While the true extent of the thousands of missed cancer diagnoses is not yet unknown, concerns are mounting that the delays in diagnoses will hinder the prospects of patients diagnosed with more aggressive cancers and could lead to avoidable deaths.
Professor Evans foreshadowed a potential cancer spike in the next six to 12 months, fuelled by a surge in later-stage cancers being diagnosed, increasing demand on the healthcare system.
“Our modelling indicates that it’s possible that approximately 2500 Victorians will not only be
faced with the prospect of being diagnosed with cancer, but with a later stage cancer than they possibly may have been, and this would be devastating for patients, families and loved ones,” Professor Evans said.
The study found the COVID-19 pandemic had resulted in a decline of up to 30 per cent in life-saving cancer diagnostic procedures, compared with the same period in 2019.
The most significant decrease in diagnoses occurred for head and neck, prostate and breast cancer and melanoma, Professor Evans said.
Those identified by researchers as being most a risk or having their cancer diagnosis missed were older Victorians, men and people living in higher socio-economic areas. Reduction in cancer diagnosis was greatest between April and May last year.
Grant McArthur, of the Victorian Comprehensive Cancer Centre, said the highest number of delayed diagnoses had been found in prostate cancer, where more than 1000 cases were missed.
“We’re worried about that because of the sheer numbers,” Professor McArthur said.
But he said he was increasingly concerned about people who had undiagnosed head and neck cancers, which often required complicated treatment and were more aggressive than other cancers.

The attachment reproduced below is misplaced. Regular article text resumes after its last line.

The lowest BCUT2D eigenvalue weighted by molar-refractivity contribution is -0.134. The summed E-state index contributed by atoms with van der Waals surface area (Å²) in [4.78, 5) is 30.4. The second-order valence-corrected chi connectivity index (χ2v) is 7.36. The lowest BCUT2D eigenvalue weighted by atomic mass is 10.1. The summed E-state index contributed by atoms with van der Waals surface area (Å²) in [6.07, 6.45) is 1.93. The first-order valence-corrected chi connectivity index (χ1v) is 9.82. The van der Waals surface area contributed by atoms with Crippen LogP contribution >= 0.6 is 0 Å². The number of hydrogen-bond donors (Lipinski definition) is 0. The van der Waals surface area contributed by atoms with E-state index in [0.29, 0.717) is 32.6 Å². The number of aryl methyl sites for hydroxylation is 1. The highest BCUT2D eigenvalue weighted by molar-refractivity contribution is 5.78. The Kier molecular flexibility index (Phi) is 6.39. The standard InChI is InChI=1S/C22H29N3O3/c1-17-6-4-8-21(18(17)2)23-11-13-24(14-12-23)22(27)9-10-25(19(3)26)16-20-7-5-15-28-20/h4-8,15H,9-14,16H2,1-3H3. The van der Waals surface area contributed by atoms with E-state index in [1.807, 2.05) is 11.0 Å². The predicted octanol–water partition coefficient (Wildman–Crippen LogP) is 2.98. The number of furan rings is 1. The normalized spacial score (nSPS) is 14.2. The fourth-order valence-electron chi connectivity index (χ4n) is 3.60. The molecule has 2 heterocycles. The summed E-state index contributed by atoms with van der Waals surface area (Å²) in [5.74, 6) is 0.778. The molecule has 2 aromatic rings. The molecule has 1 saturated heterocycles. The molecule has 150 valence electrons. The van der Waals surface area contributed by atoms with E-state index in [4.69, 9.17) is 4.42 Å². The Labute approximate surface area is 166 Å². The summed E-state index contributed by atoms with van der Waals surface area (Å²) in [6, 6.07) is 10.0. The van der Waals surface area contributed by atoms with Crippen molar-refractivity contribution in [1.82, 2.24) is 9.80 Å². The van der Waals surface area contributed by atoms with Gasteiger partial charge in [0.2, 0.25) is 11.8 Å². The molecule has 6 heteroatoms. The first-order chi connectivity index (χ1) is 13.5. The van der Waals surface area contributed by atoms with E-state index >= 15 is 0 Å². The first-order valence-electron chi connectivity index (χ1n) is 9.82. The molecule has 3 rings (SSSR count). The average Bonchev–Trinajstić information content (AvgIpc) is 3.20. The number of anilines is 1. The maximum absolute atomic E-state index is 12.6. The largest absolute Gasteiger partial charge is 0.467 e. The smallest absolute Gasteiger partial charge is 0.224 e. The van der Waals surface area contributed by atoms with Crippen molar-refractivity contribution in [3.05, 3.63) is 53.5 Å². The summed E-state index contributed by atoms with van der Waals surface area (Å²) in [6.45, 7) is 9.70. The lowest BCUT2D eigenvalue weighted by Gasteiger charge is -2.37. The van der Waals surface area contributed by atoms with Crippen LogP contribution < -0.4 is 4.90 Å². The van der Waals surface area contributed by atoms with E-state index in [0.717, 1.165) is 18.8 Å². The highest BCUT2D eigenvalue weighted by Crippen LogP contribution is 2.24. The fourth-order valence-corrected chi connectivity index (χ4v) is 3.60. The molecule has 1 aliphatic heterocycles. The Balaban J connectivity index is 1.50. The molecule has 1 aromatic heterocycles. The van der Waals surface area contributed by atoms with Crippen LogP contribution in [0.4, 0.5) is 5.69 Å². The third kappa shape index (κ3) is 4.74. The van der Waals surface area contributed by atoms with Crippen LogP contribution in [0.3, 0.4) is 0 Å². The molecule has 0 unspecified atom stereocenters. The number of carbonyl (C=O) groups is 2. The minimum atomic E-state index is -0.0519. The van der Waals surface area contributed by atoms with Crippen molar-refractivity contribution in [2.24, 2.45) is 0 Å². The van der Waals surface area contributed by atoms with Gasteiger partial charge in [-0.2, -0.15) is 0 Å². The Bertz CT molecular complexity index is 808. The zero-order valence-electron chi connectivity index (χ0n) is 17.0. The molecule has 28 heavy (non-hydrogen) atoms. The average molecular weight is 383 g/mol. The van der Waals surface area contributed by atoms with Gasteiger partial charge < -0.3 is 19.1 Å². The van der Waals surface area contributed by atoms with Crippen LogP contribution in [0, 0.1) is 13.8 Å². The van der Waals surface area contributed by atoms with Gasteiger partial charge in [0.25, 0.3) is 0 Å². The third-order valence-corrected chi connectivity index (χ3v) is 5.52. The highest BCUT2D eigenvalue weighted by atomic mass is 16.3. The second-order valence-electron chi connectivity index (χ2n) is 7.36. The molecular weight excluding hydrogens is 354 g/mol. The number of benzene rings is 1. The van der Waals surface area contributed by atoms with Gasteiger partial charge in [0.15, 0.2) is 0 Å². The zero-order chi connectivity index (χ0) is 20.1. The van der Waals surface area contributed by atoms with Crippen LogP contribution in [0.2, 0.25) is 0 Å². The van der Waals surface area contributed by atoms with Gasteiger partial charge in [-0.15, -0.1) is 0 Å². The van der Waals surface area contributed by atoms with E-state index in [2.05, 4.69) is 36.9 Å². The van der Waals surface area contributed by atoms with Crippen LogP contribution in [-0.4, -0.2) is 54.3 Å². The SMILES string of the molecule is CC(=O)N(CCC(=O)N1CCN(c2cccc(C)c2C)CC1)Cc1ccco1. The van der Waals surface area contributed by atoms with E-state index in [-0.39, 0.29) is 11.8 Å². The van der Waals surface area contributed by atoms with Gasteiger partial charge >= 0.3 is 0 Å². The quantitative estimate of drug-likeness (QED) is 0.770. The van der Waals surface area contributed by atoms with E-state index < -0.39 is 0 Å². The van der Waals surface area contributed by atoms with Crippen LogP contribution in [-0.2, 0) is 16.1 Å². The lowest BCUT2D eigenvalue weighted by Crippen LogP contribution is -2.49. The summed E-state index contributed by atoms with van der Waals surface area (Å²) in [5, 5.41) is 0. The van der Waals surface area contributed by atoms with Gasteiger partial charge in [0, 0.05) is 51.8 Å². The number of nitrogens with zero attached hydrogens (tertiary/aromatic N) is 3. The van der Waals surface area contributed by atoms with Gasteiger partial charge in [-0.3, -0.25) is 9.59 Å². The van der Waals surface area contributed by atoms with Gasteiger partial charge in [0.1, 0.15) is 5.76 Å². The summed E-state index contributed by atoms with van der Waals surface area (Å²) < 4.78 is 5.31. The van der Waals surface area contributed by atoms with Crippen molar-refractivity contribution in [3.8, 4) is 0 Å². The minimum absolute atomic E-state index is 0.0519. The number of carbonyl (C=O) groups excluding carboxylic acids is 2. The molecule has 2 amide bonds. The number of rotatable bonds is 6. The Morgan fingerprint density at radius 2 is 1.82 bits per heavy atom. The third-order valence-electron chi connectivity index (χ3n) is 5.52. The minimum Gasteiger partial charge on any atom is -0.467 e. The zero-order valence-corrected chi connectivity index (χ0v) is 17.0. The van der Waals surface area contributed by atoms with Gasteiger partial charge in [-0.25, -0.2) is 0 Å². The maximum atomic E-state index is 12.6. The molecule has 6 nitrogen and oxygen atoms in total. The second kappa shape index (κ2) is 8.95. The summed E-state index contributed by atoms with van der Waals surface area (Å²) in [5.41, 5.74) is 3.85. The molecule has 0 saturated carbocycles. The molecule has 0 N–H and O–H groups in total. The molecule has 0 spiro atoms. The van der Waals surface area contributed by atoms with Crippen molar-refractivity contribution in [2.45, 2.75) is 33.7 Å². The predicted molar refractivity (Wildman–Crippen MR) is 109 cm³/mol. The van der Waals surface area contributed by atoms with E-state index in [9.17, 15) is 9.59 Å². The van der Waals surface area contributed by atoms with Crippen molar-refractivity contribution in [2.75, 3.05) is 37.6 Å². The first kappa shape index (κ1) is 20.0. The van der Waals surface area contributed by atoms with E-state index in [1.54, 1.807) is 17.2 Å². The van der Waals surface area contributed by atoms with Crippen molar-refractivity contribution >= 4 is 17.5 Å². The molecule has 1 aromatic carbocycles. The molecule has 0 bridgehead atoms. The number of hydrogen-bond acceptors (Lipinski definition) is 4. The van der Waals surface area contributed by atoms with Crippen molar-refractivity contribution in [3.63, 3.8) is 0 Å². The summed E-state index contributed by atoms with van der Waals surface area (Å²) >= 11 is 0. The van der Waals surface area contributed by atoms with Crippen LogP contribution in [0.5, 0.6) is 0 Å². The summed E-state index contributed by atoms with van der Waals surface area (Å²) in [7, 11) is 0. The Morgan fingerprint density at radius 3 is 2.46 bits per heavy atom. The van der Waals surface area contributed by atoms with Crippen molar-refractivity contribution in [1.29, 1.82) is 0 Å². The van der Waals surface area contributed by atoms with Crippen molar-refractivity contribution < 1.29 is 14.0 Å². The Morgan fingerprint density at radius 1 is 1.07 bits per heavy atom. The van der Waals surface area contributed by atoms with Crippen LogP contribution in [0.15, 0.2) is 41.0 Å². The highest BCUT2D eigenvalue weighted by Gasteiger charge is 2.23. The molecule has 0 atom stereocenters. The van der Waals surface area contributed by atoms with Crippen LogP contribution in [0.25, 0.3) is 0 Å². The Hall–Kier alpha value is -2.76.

”On the other extreme is head and neck cancer, where the numbers are not as high as prostate cancer, but they require really intensive treatments,” he said. “It involves surgery, radiation, chemotherapy, and is quite a difficult treatment for many patients, and this could be even more challenging for those patients because of the delays in the diagnosis.”
Professor McArthur said he was bracing for an influx of cancer patients in the next six to 12 months.
“This is still very significant, we think, in a Victorian healthcare setting, and there will be additional demand on the health system as a result.“
He said doctors were also preparing to see more advanced melanomas after people had delayed their skin checks during the pandemic.
The findings of the statewide study follow a report by the Australian Institute of Health and Welfare late last year on the impact of the pandemic on national screening tests, which found there had been a worrying decline in screening for breast, bowel and cervical cancers.
It found just 1100 mammograms were performed nationally in April, compared with 70,000 the month before – a drop of 98 per cent – as COVID-19 infections soared and restrictions to contain the virus were enforced.
There was a 30 per cent drop in mammograms nationally from January to June. About 344,000 tests were conducted, compared with about 489,000 in the same period two years before.
About 364,000 cervical cancer tests were undertaken between January and June last year, compared with almost 807,000 for the period in 2019, a drop of 45 per cent.
There were about 145,000 fewer bowel screening tests completed between January and June last year. About 680,000 were returned, compared with just under 825,000 for the first half of the previous year.
The AIHW researchers found mammogram screenings in Australia picked up again in June, with about 70,000 tests conducted that month, but this was still 10,000 fewer per month than in 2018.
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Melissa Cunningham is The Age’s health reporter.
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